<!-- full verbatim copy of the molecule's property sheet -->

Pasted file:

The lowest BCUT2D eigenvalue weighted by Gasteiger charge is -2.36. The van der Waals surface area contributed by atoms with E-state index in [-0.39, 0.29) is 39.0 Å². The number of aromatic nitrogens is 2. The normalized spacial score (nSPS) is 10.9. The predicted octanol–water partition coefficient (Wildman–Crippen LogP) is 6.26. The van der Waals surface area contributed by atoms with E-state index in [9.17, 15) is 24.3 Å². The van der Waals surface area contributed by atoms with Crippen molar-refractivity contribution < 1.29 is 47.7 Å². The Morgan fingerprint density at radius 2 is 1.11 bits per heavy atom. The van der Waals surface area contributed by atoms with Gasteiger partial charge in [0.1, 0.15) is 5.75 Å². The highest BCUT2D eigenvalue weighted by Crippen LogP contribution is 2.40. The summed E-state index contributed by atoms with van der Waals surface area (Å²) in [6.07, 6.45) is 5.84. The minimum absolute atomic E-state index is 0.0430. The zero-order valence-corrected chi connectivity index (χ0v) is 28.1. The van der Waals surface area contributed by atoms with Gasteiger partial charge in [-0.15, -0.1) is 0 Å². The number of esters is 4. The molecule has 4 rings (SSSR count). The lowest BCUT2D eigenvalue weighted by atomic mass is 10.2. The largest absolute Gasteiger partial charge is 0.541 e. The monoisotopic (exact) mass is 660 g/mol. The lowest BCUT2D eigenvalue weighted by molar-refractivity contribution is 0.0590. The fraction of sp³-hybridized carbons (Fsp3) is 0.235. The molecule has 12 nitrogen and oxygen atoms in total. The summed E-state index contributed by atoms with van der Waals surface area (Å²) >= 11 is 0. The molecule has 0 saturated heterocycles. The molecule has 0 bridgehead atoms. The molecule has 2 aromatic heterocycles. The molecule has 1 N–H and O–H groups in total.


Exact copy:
The lowest BCUT2D eigenvalue weighted by Gasteiger charge is -2.36. The van der Waals surface area contributed by atoms with E-state index in [-0.39, 0.29) is 39.0 Å². The number of aromatic nitrogens is 2. The normalized spacial score (nSPS) is 10.9. The predicted octanol–water partition coefficient (Wildman–Crippen LogP) is 6.26. The van der Waals surface area contributed by atoms with E-state index in [9.17, 15) is 24.3 Å². The van der Waals surface area contributed by atoms with Crippen molar-refractivity contribution < 1.29 is 47.7 Å². The Morgan fingerprint density at radius 2 is 1.11 bits per heavy atom. The van der Waals surface area contributed by atoms with Gasteiger partial charge in [0.1, 0.15) is 5.75 Å². The highest BCUT2D eigenvalue weighted by Crippen LogP contribution is 2.40. The summed E-state index contributed by atoms with van der Waals surface area (Å²) in [6.07, 6.45) is 5.84. The minimum absolute atomic E-state index is 0.0430. The zero-order valence-corrected chi connectivity index (χ0v) is 28.1. The van der Waals surface area contributed by atoms with Gasteiger partial charge in [-0.15, -0.1) is 0 Å². The number of esters is 4. The molecule has 4 rings (SSSR count). The lowest BCUT2D eigenvalue weighted by atomic mass is 10.2. The largest absolute Gasteiger partial charge is 0.541 e. The monoisotopic (exact) mass is 660 g/mol. The lowest BCUT2D eigenvalue weighted by molar-refractivity contribution is 0.0590. The fraction of sp³-hybridized carbons (Fsp3) is 0.235. The molecule has 12 nitrogen and oxygen atoms in total. The summed E-state index contributed by atoms with van der Waals surface area (Å²) >= 11 is 0. The molecule has 0 saturated heterocycles. The molecule has 0 bridgehead atoms. The molecule has 2 aromatic heterocycles. The molecule has 1 N–H and O–H groups in total.